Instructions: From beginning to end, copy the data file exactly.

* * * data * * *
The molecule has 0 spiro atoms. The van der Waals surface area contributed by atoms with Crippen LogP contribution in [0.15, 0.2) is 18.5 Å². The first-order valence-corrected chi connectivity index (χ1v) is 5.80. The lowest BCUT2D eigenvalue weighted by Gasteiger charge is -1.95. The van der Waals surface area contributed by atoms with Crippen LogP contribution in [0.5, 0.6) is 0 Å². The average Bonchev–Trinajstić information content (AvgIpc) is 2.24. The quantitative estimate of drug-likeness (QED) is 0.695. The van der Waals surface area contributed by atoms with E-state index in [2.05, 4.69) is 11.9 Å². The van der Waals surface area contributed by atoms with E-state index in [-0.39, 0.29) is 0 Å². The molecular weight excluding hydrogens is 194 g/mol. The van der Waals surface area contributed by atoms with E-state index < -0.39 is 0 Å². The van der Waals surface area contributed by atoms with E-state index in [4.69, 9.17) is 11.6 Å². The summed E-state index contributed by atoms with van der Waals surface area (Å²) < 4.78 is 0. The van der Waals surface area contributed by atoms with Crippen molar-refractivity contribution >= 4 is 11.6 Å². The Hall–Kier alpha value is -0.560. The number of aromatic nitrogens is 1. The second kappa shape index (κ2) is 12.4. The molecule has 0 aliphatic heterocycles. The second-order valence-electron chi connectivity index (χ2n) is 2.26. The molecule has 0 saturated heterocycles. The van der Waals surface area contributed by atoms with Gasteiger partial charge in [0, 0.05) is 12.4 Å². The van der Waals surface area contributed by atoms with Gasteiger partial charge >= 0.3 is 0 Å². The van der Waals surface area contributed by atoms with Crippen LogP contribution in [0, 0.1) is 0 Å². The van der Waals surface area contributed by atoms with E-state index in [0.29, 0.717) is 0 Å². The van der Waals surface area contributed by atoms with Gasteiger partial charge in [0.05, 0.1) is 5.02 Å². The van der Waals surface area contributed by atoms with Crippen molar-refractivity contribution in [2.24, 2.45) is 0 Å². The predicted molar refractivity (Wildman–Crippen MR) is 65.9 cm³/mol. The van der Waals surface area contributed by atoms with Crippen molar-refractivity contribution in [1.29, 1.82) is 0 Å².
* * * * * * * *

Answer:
The molecule has 0 spiro atoms. The van der Waals surface area contributed by atoms with Crippen LogP contribution in [0.15, 0.2) is 18.5 Å². The first-order valence-corrected chi connectivity index (χ1v) is 5.80. The lowest BCUT2D eigenvalue weighted by Gasteiger charge is -1.95. The van der Waals surface area contributed by atoms with Crippen LogP contribution in [0.5, 0.6) is 0 Å². The average Bonchev–Trinajstić information content (AvgIpc) is 2.24. The quantitative estimate of drug-likeness (QED) is 0.695. The van der Waals surface area contributed by atoms with E-state index in [2.05, 4.69) is 11.9 Å². The van der Waals surface area contributed by atoms with E-state index in [-0.39, 0.29) is 0 Å². The molecular weight excluding hydrogens is 194 g/mol. The van der Waals surface area contributed by atoms with E-state index < -0.39 is 0 Å². The van der Waals surface area contributed by atoms with E-state index in [4.69, 9.17) is 11.6 Å². The summed E-state index contributed by atoms with van der Waals surface area (Å²) < 4.78 is 0. The van der Waals surface area contributed by atoms with Crippen molar-refractivity contribution >= 4 is 11.6 Å². The Hall–Kier alpha value is -0.560. The number of aromatic nitrogens is 1. The second kappa shape index (κ2) is 12.4. The molecule has 0 aliphatic heterocycles. The second-order valence-electron chi connectivity index (χ2n) is 2.26. The molecule has 0 saturated heterocycles. The van der Waals surface area contributed by atoms with Gasteiger partial charge in [0, 0.05) is 12.4 Å². The van der Waals surface area contributed by atoms with Gasteiger partial charge >= 0.3 is 0 Å². The van der Waals surface area contributed by atoms with Crippen LogP contribution in [0, 0.1) is 0 Å². The van der Waals surface area contributed by atoms with E-state index in [0.29, 0.717) is 0 Å². The van der Waals surface area contributed by atoms with Gasteiger partial charge in [0.05, 0.1) is 5.02 Å². The van der Waals surface area contributed by atoms with Crippen molar-refractivity contribution in [2.24, 2.45) is 0 Å². The predicted molar refractivity (Wildman–Crippen MR) is 65.9 cm³/mol. The van der Waals surface area contributed by atoms with Crippen molar-refractivity contribution in [1.29, 1.82) is 0 Å².